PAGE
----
The U.K.-based big beat hype was merely a catch-all term for a bunch of characters who liked their funk beats loud and their techno slamming. It's pretty much hip-hop, sampling everything under the sun and spiced with modern dance music, by any other name, as everyone from the Chemical Brothers to Bentley Rhythm Ace would happily admit to, which is one reason why BRA's self-titled debut is such fun. Perfectly slotting alongside U.K. labelmates like Fatboy Slim and Lo-Fidelity All-Stars, BRA go merrily nuts with their self-described "carboottechnodisco" sound, packing their record with injokes of a very English bent, as can be shown by the song titles, for one thing: "Midlander (There Can Only Be One)," "Mind That Gap," "On Her Majesty's Secret Whistle," and so forth. Flecks of the clever weave of pop culture influences Pop Will Eat Itself brought to bear on its best records are unsurprisingly present, but BRA is very much its own beast, sacrificing singing for sheer sonic ral-de-rah. They also have a good sense of the rave-based crowds they mostly played for; the building rise of songs like "Run on the Spot" and "Spacehopper" are perfectly suited for dancefloor heights. Heaven knows what the original release context of much of the strange stuff sampled and chopped up throughout was; combined with an unerring beat sense, it results in merry insanity. Many tracks have a skittishly low-key feel to them, less pounding but no less giddily off. "Mind That Gap" takes a basic techno pulse and throws in everything from military snare to early synth goofiness, while "Whoosh" has a quirky main keyboard line that is at once naggingly annoying and perfectly suited for the funky breakbeats down in the mix. At base, BRA's debut is a perfect party album -- throw it on, have a good time and enjoy the extra fun touches while you're at it.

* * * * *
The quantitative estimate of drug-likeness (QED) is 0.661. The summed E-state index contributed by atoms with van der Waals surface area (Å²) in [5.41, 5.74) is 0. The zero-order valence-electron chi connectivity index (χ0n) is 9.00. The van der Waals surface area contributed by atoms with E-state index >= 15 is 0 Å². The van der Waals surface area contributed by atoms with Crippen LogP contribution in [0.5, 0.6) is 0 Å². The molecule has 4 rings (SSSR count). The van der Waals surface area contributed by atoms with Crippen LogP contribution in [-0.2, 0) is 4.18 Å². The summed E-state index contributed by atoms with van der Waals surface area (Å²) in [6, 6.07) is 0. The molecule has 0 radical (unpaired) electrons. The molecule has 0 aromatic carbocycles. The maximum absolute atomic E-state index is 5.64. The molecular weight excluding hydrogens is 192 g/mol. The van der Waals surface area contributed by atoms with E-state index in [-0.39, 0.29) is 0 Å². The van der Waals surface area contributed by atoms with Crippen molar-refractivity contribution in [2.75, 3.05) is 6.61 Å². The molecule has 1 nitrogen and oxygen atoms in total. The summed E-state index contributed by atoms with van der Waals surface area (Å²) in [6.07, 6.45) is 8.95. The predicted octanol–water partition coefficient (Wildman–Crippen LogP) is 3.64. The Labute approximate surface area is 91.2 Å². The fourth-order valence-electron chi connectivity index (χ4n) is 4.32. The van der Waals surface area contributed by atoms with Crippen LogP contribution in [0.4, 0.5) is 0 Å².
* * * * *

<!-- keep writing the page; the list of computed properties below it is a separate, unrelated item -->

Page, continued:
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AllMusic Review by Ned Raggett